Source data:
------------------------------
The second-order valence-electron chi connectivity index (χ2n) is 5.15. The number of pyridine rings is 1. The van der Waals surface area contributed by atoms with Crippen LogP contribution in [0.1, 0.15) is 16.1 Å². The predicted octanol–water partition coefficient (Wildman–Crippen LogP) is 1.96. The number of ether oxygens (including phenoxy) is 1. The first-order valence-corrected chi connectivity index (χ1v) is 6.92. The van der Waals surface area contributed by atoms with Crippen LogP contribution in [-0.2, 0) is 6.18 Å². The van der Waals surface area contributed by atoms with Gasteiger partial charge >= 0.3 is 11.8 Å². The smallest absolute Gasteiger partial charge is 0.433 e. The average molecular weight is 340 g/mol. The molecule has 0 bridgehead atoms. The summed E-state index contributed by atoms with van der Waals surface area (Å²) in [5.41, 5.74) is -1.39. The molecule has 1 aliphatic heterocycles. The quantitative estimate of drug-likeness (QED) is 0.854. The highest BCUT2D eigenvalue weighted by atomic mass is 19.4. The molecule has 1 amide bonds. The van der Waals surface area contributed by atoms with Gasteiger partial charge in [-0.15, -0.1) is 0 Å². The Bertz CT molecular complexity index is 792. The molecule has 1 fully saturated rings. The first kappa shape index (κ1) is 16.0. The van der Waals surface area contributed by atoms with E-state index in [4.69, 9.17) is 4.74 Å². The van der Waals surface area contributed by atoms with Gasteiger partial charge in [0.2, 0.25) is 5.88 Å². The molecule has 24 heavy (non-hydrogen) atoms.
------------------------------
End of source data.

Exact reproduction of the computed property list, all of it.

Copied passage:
The second-order valence-electron chi connectivity index (χ2n) is 5.15. The number of pyridine rings is 1. The van der Waals surface area contributed by atoms with Crippen LogP contribution in [0.1, 0.15) is 16.1 Å². The predicted octanol–water partition coefficient (Wildman–Crippen LogP) is 1.96. The number of ether oxygens (including phenoxy) is 1. The first-order valence-corrected chi connectivity index (χ1v) is 6.92. The van der Waals surface area contributed by atoms with Crippen LogP contribution in [-0.2, 0) is 6.18 Å². The van der Waals surface area contributed by atoms with Gasteiger partial charge >= 0.3 is 11.8 Å². The smallest absolute Gasteiger partial charge is 0.433 e. The average molecular weight is 340 g/mol. The molecule has 0 bridgehead atoms. The summed E-state index contributed by atoms with van der Waals surface area (Å²) in [5.41, 5.74) is -1.39. The molecule has 1 aliphatic heterocycles. The quantitative estimate of drug-likeness (QED) is 0.854. The highest BCUT2D eigenvalue weighted by atomic mass is 19.4. The molecule has 1 amide bonds. The van der Waals surface area contributed by atoms with Gasteiger partial charge in [-0.15, -0.1) is 0 Å². The Bertz CT molecular complexity index is 792. The molecule has 1 fully saturated rings. The first kappa shape index (κ1) is 16.0. The van der Waals surface area contributed by atoms with E-state index in [4.69, 9.17) is 4.74 Å². The van der Waals surface area contributed by atoms with Gasteiger partial charge in [0.2, 0.25) is 5.88 Å². The molecule has 24 heavy (non-hydrogen) atoms.